Guide Recreation and housing for Women War Workers

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In the s, the government helped thousands of British people start a new life in New Zealand. Railways were built and towns sprang up or expanded.

From Charitable Volunteers to Architects of Social Welfare: A Brief History of Social Work

In , the first shipment of frozen meat from New Zealand made it successfully to England. We were also increasingly conscious of our own nationalism. In , we declined the chance to join the Australian Federation. Instead, New Zealand became an independent 'dominion' in The landing at Gallipoli in Turkey is regarded as a coming of age for our country. ANZAC Day, commemorating the Gallipoli landing, is a public holiday on April 25 each year and is marked with increasingly well-attended ceremonies.

With the bulk of our forces effectively stranded in Egypt and the Middle East, it was the United States that protected New Zealand against Japan during the war in the Pacific. Keeping on side with America encouraged New Zealand to fight in Korea in the s and - against much popular opposition - in Vietnam in the s.


When Britain joined the European Economic Community in , New Zealand had already begun diversifying its export trade. Losing such an important and assured market for our farm products was a blow. That event has encouraged New Zealand to widen its outlook. We now sell our farm goods and many other exports to a wide range of countries. Culturally, we have also become more diverse. Particularly from the s, a wide range of ethnic groups have been encouraged to settle here and New Zealand is now much more multicultural.

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12 Things You Didn't Know About Women In The First World War | Imperial War Museums

NZ Ready planning tool NZ Ready is a free online tool to help you plan your move to New Zealand, ensuring you know how things work here and have a hassle-free move. Live in New Zealand. Victor Morse, whose inebriation and womanizing lead Claude to think of him as "a sort of debauched baby" , could serve as poster boy for bad behavior, while Claude more closely represents the official ideal, and one can evaluate each man's moral stance by judging his recreational habits, particularly those involving women. Though he listens to Victor's instruction on "dodging the guard, [and] getting into scrapes with women and getting out again" , Claude remains untainted, refusing Victor's invitation to accompany him "in quest of amorous adventure" Instead, Claude prefers the chaste intimacy of visiting Mademoiselle Olive de Courcy of the French Red Cross in a convent garden: "Two people could hardly give each other more if they were together for years, he thought" Claude is not an asexual prude.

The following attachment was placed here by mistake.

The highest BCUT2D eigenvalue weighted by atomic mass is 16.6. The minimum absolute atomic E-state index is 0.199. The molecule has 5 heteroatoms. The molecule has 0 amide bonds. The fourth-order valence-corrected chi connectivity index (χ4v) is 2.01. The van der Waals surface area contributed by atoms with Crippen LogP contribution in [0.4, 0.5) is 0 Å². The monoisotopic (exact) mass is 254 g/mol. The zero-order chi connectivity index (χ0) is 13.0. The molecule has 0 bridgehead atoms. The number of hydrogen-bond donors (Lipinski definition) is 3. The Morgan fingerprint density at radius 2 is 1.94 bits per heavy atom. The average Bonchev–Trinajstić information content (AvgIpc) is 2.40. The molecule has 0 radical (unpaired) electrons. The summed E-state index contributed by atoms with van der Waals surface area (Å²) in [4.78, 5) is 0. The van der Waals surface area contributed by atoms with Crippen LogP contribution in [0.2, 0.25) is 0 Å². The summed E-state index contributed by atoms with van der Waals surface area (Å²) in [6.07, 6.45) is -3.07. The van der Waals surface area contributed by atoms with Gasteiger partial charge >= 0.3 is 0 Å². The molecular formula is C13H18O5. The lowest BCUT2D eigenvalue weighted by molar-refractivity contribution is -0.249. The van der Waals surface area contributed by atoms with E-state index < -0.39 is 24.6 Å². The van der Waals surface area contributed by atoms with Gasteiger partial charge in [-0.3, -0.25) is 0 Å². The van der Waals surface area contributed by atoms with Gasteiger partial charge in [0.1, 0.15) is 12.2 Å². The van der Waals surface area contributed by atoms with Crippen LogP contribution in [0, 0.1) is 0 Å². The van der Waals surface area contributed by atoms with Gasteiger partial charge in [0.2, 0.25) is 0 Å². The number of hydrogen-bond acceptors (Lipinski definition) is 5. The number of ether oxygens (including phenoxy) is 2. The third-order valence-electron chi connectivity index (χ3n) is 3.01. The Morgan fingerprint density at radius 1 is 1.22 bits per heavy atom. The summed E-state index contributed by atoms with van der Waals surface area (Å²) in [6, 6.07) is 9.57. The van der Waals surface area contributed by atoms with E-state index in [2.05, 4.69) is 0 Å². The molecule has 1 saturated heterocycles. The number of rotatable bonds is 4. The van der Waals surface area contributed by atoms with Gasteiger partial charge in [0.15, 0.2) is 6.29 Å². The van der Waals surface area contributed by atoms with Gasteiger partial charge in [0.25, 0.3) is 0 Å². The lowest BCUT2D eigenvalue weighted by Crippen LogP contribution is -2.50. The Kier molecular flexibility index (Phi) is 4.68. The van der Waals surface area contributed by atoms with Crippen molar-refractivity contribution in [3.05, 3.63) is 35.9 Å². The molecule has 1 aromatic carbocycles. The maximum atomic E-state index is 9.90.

When Cather limns out her protagonist, she inscribes a balanced account of Claude's sexuality. Cather tells readers that Claude is "a boy with strong impulses," yet he retains "a sharp disgust for sensuality" Claude desires females and is desired by them, and as an officer, he does not impose inordinate moral rectitude on the men in his command although he is aware of their having transgressed army demands for sexual forbearance. Army orders stated, "Commanding officers will urge continence on all men of their commands as their duty as soldiers" and, as lieutenant of his company, Claude was obligated to compel "sexual abstinence at the front" U.